Inventication of "Pet-Rock II"
In a few short weeks Inventors will be able to set odds on their inventions like Jimmy the Greek Snyder with a new product called the Inventicator. The Inventicator is an analysis tool that collects 62 weighted data points in 8 categories to tally up a score that is benchmarked against other inventions. It is an outgrowth of our 25+ years of successes and failures with new products. We've been the guys at trade shows with a hot new product that has crowds filling the aisles. Sometimes those products have succeeded. Sometimes not. Trade shows are great but being the hot product at one doesn't predict future success. With the Inventicator we can make a much better guess on what will happen before any trade show and long before we spend the time and money to launch the product into the marketplace.
The Inventicator is now a part of our Brutally Honest Review. It's a heartbreaker by design with the intent of breaking hearts early so they can mend quickly (and avoid ill-fated expensive weddings). As part of the testing process I've been running different invention ideas through it ranging from Google Search (blows it away) to the Segway Scooter (a sobering fail).
For fun I decided to try the original Pet Rock, the one created by Gary Dahl. Here's Wikipedia's description of how Dahl came up with the idea:
In April 1975, Gary Dahl was in a bar listening to his friends complain about their pets. This gave him the idea for the perfect "pet": a rock. A rock would not need to be fed, walked, bathed, or groomed; and would not die, become sick, or be disobedient. He said they were to be the perfect pets, and joked about it with his friends.
This is a classic description of a great invention idea. Dahl identified all of the problems with a current product and then set out to improve upon it. I wondered what would happen if I inventicated a Pet Rock as a serious alternative to a real pet. The answer is that the Pet Rock scored as well as the Gator-Grip, a product that was successful on DRTV and has been been selling for over twenty years in mainline retailers like Home Depot, Sears and Wal-Mart. Dahl's Pet Rock was a short lived fad, but it made him a millionaire in less than a year and was a success by any definition.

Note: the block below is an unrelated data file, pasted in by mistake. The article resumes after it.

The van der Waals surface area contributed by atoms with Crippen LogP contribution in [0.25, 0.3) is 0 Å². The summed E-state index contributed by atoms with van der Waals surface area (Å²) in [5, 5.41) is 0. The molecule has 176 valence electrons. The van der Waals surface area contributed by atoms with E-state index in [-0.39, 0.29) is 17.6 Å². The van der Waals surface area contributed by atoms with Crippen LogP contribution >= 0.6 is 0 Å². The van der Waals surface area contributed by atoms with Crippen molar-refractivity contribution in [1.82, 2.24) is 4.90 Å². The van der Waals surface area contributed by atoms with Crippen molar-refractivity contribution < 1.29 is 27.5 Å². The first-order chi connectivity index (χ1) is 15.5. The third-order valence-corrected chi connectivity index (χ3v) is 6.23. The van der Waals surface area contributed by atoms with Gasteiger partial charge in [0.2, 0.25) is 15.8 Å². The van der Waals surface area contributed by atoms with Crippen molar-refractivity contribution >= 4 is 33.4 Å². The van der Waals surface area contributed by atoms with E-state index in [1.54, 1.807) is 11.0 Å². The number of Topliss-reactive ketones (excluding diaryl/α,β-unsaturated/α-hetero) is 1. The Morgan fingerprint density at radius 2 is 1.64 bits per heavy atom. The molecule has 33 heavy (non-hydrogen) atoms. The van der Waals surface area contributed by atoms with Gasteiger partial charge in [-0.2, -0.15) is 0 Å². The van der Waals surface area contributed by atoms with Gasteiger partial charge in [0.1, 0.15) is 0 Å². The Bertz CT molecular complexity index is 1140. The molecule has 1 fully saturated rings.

The Inventicator identified the Pet Rock of 1975 as a good bet. That's pretty amazing. How would it score an improvement to the Pet Rock, a Pet-Rock-II?
Many of the inventions we see at Invention City are improvements and variations on existing products. Indeed, one of the best ways to find success is to make a meaningful improvement in terms of price or performance to a product that is already well established. For our Pet-Rock II inventication the improvement (a thought exercise) was laser cutting pet names into the surface of the rock. The laser cutting would add some cost but even with the added cost Pet-Rock II would still sell at 5X cost and be highly profitable.
Pet-Rock II scored in the "poor odds" zone, worse than a Segway. Even when I made the unrealistic assumption that users would like Pet-Rock II as much as the original Pet-Rock, the idea was still a bad bet. The reason is that the benefits it offers are currently available with other products, not just the original Pet-Rock, but also robot animals. By way of comparison, the PaperPro desktop stapler, an improvement on a standard desktop stapler that enabled a user to staple 20 sheets as easily as two, scores even better than the Gator-Grip (and has done better in the marketplace).
Now, to be clear, Pet Rock wasn't a true invention. There was no way to patent it and certainly no way to license it. It was, however, a great marketing concept that offers lessons in what matters when developing new product ideas. It was also a good test of the Inventicator.
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